CHOOSING THE RIGHT CABIN
To me, this is the least important of all. We have yet to travel in a grand suite on a sailing, but we’ve done everything from an interior to a mini-suite and we have a great time no matter what. The cabins go from interior (no window), to oceanview (window ranging from porthole to large picture window), balcony, mini (or jr) suite, suites. There are a variety of different suite categories on each line.
A few things to consider when booking your cabin:
- The price goes up as the size increases – Obvi. So if you have no need for a family oceanview suite with concierge, lucky you, you’ll spend a great deal less. We took an interior when we sailed with Rohan as a baby and it was fine. (It’s not my first choice though and in the future I believe an oceanview room is the lowest we’d go)
- Mid-ship cabins feel less movement – so no matter what type of room you book, if you’re toward the center of the ship you will feel less swaying when you head to bed each night (unless you’ve been drinking more than expected)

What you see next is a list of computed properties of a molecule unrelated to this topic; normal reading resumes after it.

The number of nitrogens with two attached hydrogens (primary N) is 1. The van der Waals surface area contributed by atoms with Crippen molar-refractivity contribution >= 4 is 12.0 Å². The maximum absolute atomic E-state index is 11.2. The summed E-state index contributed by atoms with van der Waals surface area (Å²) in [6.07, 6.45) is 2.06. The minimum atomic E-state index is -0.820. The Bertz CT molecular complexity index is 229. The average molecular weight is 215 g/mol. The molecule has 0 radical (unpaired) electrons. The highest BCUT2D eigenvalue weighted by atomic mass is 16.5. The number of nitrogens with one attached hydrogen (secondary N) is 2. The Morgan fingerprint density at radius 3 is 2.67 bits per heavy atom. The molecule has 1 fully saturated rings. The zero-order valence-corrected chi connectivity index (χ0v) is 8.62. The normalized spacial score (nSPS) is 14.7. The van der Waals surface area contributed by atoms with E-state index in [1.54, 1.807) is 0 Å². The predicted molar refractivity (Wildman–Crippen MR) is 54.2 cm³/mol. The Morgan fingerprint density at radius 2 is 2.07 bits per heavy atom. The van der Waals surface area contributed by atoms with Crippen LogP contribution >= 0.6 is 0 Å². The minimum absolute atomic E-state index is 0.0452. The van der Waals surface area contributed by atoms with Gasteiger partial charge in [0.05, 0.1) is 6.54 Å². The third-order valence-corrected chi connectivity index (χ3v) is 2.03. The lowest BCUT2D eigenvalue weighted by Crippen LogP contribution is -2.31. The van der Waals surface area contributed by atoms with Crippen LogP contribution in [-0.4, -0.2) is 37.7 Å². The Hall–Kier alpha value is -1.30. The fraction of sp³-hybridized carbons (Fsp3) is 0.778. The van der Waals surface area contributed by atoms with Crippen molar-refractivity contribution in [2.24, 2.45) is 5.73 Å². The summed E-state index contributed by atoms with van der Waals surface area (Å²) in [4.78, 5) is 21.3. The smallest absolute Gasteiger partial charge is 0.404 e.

- Think about your family dynamics – We originally had an MSC cruise booked for late may that we had to cancel. On that sailing we had a full suite which was 2 rooms. Our thinking was that we’d be able to have a private area to enjoy while the kids were down for the night. We sailed in a mini-suite with balcony cabin this past week and it was perfect in that we could put the kids to bed then relax out there until they were sound asleep. Consider your family’s needs for naps, feedings, waking and nighttime times/routines.
- Consider the perks of the higher category cabins – For us, being in a mini suite meant we got room service delivered free of charge on Norwegian. Royal Caribbean has many suite perks as well. Some may be worth the up charge if you can swing it.